Data is changing. You knew that. But the dialog over the past 10 years around big data and Hadoop is rapidly moving to data and real-time.
We have tackled how to capture big data at scale. We can thank the Hadoop Distributed File System for that, as well as cloud object stores like AWS S3.
But we have not yet tackled the instant results part of big data. For that we need more. But first, some history.
Turning Point for the Traditional Data Warehouse
Internet scale workloads that emerged in the past ten years threw the traditional data warehouse model for a loop. Specifically, the last generation of data warehouses relied on
- Scale up models; and
- Appliance approaches
Vast amounts of internet and mobile data have made these prior approaches uneconomical, and today customers suffer the high cost of conventional data warehouses.
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Focus on BIG
Around the time of this new workload boom, Hadoop appeared and captured the attention of companies worldwide. The origins of Hadoop derive first from Google, then Yahoo and Facebook. In a matter of just a few years, Hadoop was synonymous with big data. But throughout most of Hadoop’s existence, the focus has been on the big, more than the fast. “Big Data” became a preferred term but as Gartner analyst Nick Heudecker noted on Twitter,
Recognizing Hadoop For What It Is, And Not
It became clear that Hadoop was really two things in one
- The MapReduce computation capabilities that could execute operations in batch mode
- The Hadoop Distributed File System which, even with 3x replication, provided far cheaper storage than traditional alternatives
Unfortunately neither proved to be very effective for fast data.
MapReduce has been passed over in many cases for faster processing engines like Spark. And many users find that the only way to make use of MapReduce is through pre-computing, a lengthy process that leaves data inherently out of date and restricted to a pre-defined set of dimensions.
HDFS provides cheap storage, but none of the mechanisms for fast ingest or fast access. This relegates HDFS to an archive, but not much more
Tackling Fast Data Requirements
Hadoop realities still leave data engineers short of handling fast data requirements. In particular they need
Fast Data Ingest
- The ability to natively ingest large volumes of data
- De-duplicating data on the fly with unique keys
Low Latency Queries
- Native SQL queries, built on a SQL engine, for sophisticated, real-time adhoc analytics
- Lock-free handling of read AND write workloads
- Support for large numbers of simultaneous users and queries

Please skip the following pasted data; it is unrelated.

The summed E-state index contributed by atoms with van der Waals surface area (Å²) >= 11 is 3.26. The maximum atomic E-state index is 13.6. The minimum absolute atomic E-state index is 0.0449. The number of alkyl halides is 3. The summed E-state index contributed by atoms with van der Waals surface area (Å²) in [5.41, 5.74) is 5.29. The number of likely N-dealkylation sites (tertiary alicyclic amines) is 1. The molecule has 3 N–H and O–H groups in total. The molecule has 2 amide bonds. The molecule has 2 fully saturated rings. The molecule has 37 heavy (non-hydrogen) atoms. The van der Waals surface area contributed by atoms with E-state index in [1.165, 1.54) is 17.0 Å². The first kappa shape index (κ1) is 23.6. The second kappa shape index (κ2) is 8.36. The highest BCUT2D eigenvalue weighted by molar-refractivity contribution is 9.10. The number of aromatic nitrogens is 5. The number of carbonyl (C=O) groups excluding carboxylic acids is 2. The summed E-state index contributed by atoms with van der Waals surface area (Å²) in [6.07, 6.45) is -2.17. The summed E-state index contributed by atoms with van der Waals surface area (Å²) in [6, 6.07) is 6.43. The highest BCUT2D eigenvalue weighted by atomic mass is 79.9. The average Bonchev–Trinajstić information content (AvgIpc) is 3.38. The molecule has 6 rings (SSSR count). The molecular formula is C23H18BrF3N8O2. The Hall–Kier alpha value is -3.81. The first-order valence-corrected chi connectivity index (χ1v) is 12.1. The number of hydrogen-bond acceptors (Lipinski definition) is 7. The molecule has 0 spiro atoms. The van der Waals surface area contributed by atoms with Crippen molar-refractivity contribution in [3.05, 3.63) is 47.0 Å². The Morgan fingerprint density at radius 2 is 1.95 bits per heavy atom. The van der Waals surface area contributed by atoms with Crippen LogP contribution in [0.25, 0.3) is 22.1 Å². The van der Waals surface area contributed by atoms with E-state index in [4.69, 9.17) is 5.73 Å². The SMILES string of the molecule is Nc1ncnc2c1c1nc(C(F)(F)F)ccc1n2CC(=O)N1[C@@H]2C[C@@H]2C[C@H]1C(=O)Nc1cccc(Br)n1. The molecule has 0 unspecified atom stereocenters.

Architecting a Data Lake with A Real-Time Data Warehouse
A simple architecture has emerged to help customers handle data volumes and real-time requirements.
- Application or Message Queue (K)
- Data Archive (LAKE)
- Real-Time Data Warehouse (RTDW)
- Real-Time Analytics/Application (RT APPS)
K for Kafka, another message queue, or an application.
The architecture often begins with Apache Kafka, the popular message queue, but could start with other message queue or even directly with applications that write to the data warehouse and data lake.
LAKE Hadoop or cloud object store.
Often there is a desire to store everything in a data lake, so the rest of the company has a consolidated archive of data. This approach can be retained while still incorporating a real-time solution
RTDW Real-Time Data Warehouse.
A real-time data warehouse enables fast ingest of changing data while simultaneously delivering instant response to analytics from real-time applications or dashboards.
The real-time data warehouse can also bring data in from the data lake should there be a need.
RT APPS Real-Time Applications.
The goal is to have instant access to data, so that the business can run as fast as it should. Delivering a fast path for fresh analytics allows applications and dashboards to remain current. Being current becomes a currency in and of itself.
Real-Time for Instant Response, Lake for the Batch
The real-time data warehouse becomes the solution to enable the front lines of your business. When you count on response times and data freshness, look to your real-time data warehouse.
Everything else has an option to go to the lake. Batch processing, offline operations, and long term archive of historical data suit the data management characteristics of solutions like Hadoop.
Make Every Moment Work for You
As more companies move to real time, they need a technical and business minded approach to new solutions. Four tenets can help get you there
Drive down conventional data warehouse costs
Traditional data warehouse solutions focused on appliance models, non-scalable architectures, and batch processing can be replaced by modern distributed, memory-optimized solutions that cost significantly less.
Lambda architectures deliver ingest, archive, and real-time data serving. See this blog post for more. A real-time data warehouse, optionally with a data lake, gives you just that.
Businesses live or die based on the relevance, accuracy, and timeliness of their information and decisions. Take processes from days to hours, hours to minutes, and minutes to seconds or less with real-time analytics.
A Native SQL Engine
Today everyone recognizes the importance of retaining SQL. But adding SQL as an afterthought to a data lake can only service offline, batch process requirements. A SQL engine built natively into the real-time data warehouse provides the foundation for live analytics embedded in applications or dashboards.
Launch Your Real-Time Journey Today
To get ahead with a real-time data warehouse, please visit www.memsql.com